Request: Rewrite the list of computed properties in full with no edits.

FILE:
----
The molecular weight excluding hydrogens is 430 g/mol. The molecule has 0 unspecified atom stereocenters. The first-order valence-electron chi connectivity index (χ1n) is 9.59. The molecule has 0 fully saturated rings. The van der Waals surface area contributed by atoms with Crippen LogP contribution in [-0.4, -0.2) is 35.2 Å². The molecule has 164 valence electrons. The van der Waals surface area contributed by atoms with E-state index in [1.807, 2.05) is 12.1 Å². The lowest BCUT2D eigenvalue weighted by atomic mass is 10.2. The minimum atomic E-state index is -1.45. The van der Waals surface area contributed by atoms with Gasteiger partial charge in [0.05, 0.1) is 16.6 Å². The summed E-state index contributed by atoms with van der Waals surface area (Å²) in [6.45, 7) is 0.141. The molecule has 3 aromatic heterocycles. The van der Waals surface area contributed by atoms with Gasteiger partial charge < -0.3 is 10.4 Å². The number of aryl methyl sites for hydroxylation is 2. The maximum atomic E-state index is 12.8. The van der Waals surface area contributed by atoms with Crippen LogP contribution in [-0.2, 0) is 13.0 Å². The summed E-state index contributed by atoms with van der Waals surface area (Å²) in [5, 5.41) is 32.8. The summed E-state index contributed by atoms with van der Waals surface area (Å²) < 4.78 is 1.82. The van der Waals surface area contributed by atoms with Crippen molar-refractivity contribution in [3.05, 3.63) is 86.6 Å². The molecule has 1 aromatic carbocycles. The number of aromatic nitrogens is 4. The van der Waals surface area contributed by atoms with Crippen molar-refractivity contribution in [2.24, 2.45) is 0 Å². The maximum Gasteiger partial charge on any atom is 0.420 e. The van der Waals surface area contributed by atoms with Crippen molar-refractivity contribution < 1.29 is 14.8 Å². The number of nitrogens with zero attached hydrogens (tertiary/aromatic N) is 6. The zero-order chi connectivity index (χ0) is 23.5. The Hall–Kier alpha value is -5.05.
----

The molecular weight excluding hydrogens is 430 g/mol. The molecule has 0 unspecified atom stereocenters. The first-order valence-electron chi connectivity index (χ1n) is 9.59. The molecule has 0 fully saturated rings. The van der Waals surface area contributed by atoms with Crippen LogP contribution in [-0.4, -0.2) is 35.2 Å². The molecule has 164 valence electrons. The van der Waals surface area contributed by atoms with E-state index in [1.807, 2.05) is 12.1 Å². The lowest BCUT2D eigenvalue weighted by atomic mass is 10.2. The minimum atomic E-state index is -1.45. The van der Waals surface area contributed by atoms with Gasteiger partial charge in [0.05, 0.1) is 16.6 Å². The summed E-state index contributed by atoms with van der Waals surface area (Å²) in [6.45, 7) is 0.141. The molecule has 3 aromatic heterocycles. The van der Waals surface area contributed by atoms with Gasteiger partial charge < -0.3 is 10.4 Å². The number of aryl methyl sites for hydroxylation is 2. The maximum atomic E-state index is 12.8. The van der Waals surface area contributed by atoms with Crippen LogP contribution in [-0.2, 0) is 13.0 Å². The summed E-state index contributed by atoms with van der Waals surface area (Å²) in [5, 5.41) is 32.8. The summed E-state index contributed by atoms with van der Waals surface area (Å²) < 4.78 is 1.82. The van der Waals surface area contributed by atoms with Crippen molar-refractivity contribution in [3.05, 3.63) is 86.6 Å². The molecule has 1 aromatic carbocycles. The number of aromatic nitrogens is 4. The van der Waals surface area contributed by atoms with Crippen molar-refractivity contribution in [2.24, 2.45) is 0 Å². The maximum Gasteiger partial charge on any atom is 0.420 e. The van der Waals surface area contributed by atoms with Crippen molar-refractivity contribution < 1.29 is 14.8 Å². The number of nitrogens with zero attached hydrogens (tertiary/aromatic N) is 6. The zero-order chi connectivity index (χ0) is 23.5. The Hall–Kier alpha value is -5.05.